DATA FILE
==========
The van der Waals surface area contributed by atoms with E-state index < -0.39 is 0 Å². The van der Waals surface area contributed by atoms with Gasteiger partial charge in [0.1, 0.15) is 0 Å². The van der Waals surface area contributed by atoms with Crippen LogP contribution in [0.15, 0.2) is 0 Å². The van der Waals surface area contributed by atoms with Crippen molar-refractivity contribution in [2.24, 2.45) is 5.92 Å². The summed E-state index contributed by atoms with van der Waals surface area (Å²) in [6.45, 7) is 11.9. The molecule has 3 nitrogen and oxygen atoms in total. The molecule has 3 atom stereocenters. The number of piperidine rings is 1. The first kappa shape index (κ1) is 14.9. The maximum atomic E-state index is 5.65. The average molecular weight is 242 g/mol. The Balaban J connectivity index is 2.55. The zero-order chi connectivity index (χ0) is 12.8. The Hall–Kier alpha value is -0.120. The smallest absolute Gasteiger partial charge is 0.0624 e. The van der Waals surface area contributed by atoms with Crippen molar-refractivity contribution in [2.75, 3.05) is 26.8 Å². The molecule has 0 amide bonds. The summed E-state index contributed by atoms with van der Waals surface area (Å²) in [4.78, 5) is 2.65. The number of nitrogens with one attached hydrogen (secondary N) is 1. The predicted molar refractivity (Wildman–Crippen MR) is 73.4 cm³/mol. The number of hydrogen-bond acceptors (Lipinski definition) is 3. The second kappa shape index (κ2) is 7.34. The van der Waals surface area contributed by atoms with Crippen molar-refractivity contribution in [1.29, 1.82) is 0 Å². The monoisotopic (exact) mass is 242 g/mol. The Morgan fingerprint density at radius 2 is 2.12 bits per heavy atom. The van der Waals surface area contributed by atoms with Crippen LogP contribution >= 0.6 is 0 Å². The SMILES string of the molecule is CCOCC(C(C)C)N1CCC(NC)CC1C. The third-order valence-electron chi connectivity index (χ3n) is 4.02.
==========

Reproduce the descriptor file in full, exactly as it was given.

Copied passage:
The van der Waals surface area contributed by atoms with E-state index < -0.39 is 0 Å². The van der Waals surface area contributed by atoms with Gasteiger partial charge in [0.1, 0.15) is 0 Å². The van der Waals surface area contributed by atoms with Crippen LogP contribution in [0.15, 0.2) is 0 Å². The van der Waals surface area contributed by atoms with Crippen molar-refractivity contribution in [2.24, 2.45) is 5.92 Å². The summed E-state index contributed by atoms with van der Waals surface area (Å²) in [6.45, 7) is 11.9. The molecule has 3 nitrogen and oxygen atoms in total. The molecule has 3 atom stereocenters. The number of piperidine rings is 1. The first kappa shape index (κ1) is 14.9. The maximum atomic E-state index is 5.65. The average molecular weight is 242 g/mol. The Balaban J connectivity index is 2.55. The zero-order chi connectivity index (χ0) is 12.8. The Hall–Kier alpha value is -0.120. The smallest absolute Gasteiger partial charge is 0.0624 e. The van der Waals surface area contributed by atoms with Crippen molar-refractivity contribution in [2.75, 3.05) is 26.8 Å². The molecule has 0 amide bonds. The summed E-state index contributed by atoms with van der Waals surface area (Å²) in [4.78, 5) is 2.65. The number of nitrogens with one attached hydrogen (secondary N) is 1. The predicted molar refractivity (Wildman–Crippen MR) is 73.4 cm³/mol. The number of hydrogen-bond acceptors (Lipinski definition) is 3. The second kappa shape index (κ2) is 7.34. The van der Waals surface area contributed by atoms with Crippen molar-refractivity contribution in [1.29, 1.82) is 0 Å². The monoisotopic (exact) mass is 242 g/mol. The Morgan fingerprint density at radius 2 is 2.12 bits per heavy atom. The van der Waals surface area contributed by atoms with Crippen LogP contribution >= 0.6 is 0 Å². The SMILES string of the molecule is CCOCC(C(C)C)N1CCC(NC)CC1C. The third-order valence-electron chi connectivity index (χ3n) is 4.02.